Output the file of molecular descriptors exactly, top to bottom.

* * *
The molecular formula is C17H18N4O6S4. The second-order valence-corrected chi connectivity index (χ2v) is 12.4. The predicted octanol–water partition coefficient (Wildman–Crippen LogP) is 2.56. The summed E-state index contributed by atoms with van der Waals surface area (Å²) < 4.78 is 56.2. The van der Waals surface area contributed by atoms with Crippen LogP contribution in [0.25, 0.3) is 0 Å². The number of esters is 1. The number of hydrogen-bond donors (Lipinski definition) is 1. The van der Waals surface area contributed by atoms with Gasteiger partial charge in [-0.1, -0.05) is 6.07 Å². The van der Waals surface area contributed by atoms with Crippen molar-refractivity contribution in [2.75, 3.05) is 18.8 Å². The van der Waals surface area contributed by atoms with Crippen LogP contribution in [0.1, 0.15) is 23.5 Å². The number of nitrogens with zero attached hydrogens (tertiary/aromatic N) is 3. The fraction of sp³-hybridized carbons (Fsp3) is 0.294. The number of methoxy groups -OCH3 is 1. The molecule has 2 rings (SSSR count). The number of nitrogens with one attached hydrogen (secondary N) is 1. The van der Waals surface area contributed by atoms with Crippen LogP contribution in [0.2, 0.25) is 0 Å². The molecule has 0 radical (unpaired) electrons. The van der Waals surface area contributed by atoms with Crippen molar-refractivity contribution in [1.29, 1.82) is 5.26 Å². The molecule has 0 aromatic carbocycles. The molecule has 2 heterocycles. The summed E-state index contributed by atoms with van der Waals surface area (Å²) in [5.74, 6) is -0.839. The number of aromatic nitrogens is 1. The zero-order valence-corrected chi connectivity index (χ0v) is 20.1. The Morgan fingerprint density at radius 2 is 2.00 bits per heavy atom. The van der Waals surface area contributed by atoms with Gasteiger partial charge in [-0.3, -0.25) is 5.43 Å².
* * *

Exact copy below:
The molecular formula is C17H18N4O6S4. The second-order valence-corrected chi connectivity index (χ2v) is 12.4. The predicted octanol–water partition coefficient (Wildman–Crippen LogP) is 2.56. The summed E-state index contributed by atoms with van der Waals surface area (Å²) < 4.78 is 56.2. The van der Waals surface area contributed by atoms with Crippen LogP contribution in [0.25, 0.3) is 0 Å². The number of esters is 1. The number of hydrogen-bond donors (Lipinski definition) is 1. The van der Waals surface area contributed by atoms with Gasteiger partial charge in [-0.1, -0.05) is 6.07 Å². The van der Waals surface area contributed by atoms with Crippen molar-refractivity contribution in [2.75, 3.05) is 18.8 Å². The van der Waals surface area contributed by atoms with Crippen LogP contribution in [0.1, 0.15) is 23.5 Å². The number of nitrogens with zero attached hydrogens (tertiary/aromatic N) is 3. The fraction of sp³-hybridized carbons (Fsp3) is 0.294. The number of methoxy groups -OCH3 is 1. The molecule has 2 rings (SSSR count). The number of nitrogens with one attached hydrogen (secondary N) is 1. The van der Waals surface area contributed by atoms with Crippen LogP contribution in [0.2, 0.25) is 0 Å². The molecule has 0 radical (unpaired) electrons. The van der Waals surface area contributed by atoms with Crippen molar-refractivity contribution in [1.29, 1.82) is 5.26 Å². The molecule has 0 aromatic carbocycles. The molecule has 2 heterocycles. The summed E-state index contributed by atoms with van der Waals surface area (Å²) in [5.74, 6) is -0.839. The number of aromatic nitrogens is 1. The zero-order valence-corrected chi connectivity index (χ0v) is 20.1. The Morgan fingerprint density at radius 2 is 2.00 bits per heavy atom. The van der Waals surface area contributed by atoms with Gasteiger partial charge in [-0.3, -0.25) is 5.43 Å².